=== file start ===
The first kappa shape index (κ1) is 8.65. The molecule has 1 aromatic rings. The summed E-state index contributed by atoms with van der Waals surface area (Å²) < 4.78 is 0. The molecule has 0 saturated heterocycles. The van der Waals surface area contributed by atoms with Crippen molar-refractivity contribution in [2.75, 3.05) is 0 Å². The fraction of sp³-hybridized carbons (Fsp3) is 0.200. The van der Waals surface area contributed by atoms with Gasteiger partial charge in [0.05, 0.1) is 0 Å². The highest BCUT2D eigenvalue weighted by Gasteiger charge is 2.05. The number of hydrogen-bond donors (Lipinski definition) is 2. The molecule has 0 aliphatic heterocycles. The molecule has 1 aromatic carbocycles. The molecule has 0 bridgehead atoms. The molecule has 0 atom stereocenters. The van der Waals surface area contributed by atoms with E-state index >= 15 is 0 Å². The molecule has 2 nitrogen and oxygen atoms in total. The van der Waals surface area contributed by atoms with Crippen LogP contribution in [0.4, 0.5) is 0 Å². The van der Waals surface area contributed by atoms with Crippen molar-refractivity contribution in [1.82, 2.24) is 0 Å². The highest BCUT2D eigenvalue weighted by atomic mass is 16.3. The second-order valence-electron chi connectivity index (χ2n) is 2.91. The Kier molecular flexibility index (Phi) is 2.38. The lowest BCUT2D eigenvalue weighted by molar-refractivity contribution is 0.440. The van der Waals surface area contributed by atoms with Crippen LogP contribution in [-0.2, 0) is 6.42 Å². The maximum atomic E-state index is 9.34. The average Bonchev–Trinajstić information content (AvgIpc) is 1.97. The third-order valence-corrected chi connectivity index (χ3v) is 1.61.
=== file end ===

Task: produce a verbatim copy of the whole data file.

The first kappa shape index (κ1) is 8.65. The molecule has 1 aromatic rings. The summed E-state index contributed by atoms with van der Waals surface area (Å²) < 4.78 is 0. The molecule has 0 saturated heterocycles. The van der Waals surface area contributed by atoms with Crippen molar-refractivity contribution in [2.75, 3.05) is 0 Å². The fraction of sp³-hybridized carbons (Fsp3) is 0.200. The van der Waals surface area contributed by atoms with Gasteiger partial charge in [0.05, 0.1) is 0 Å². The highest BCUT2D eigenvalue weighted by Gasteiger charge is 2.05. The number of hydrogen-bond donors (Lipinski definition) is 2. The molecule has 0 aliphatic heterocycles. The molecule has 1 aromatic carbocycles. The molecule has 0 bridgehead atoms. The molecule has 0 atom stereocenters. The van der Waals surface area contributed by atoms with E-state index >= 15 is 0 Å². The molecule has 2 nitrogen and oxygen atoms in total. The van der Waals surface area contributed by atoms with Crippen LogP contribution in [0.4, 0.5) is 0 Å². The van der Waals surface area contributed by atoms with Crippen molar-refractivity contribution in [1.82, 2.24) is 0 Å². The highest BCUT2D eigenvalue weighted by atomic mass is 16.3. The second-order valence-electron chi connectivity index (χ2n) is 2.91. The Kier molecular flexibility index (Phi) is 2.38. The lowest BCUT2D eigenvalue weighted by molar-refractivity contribution is 0.440. The van der Waals surface area contributed by atoms with Crippen LogP contribution in [-0.2, 0) is 6.42 Å². The maximum atomic E-state index is 9.34. The average Bonchev–Trinajstić information content (AvgIpc) is 1.97. The third-order valence-corrected chi connectivity index (χ3v) is 1.61.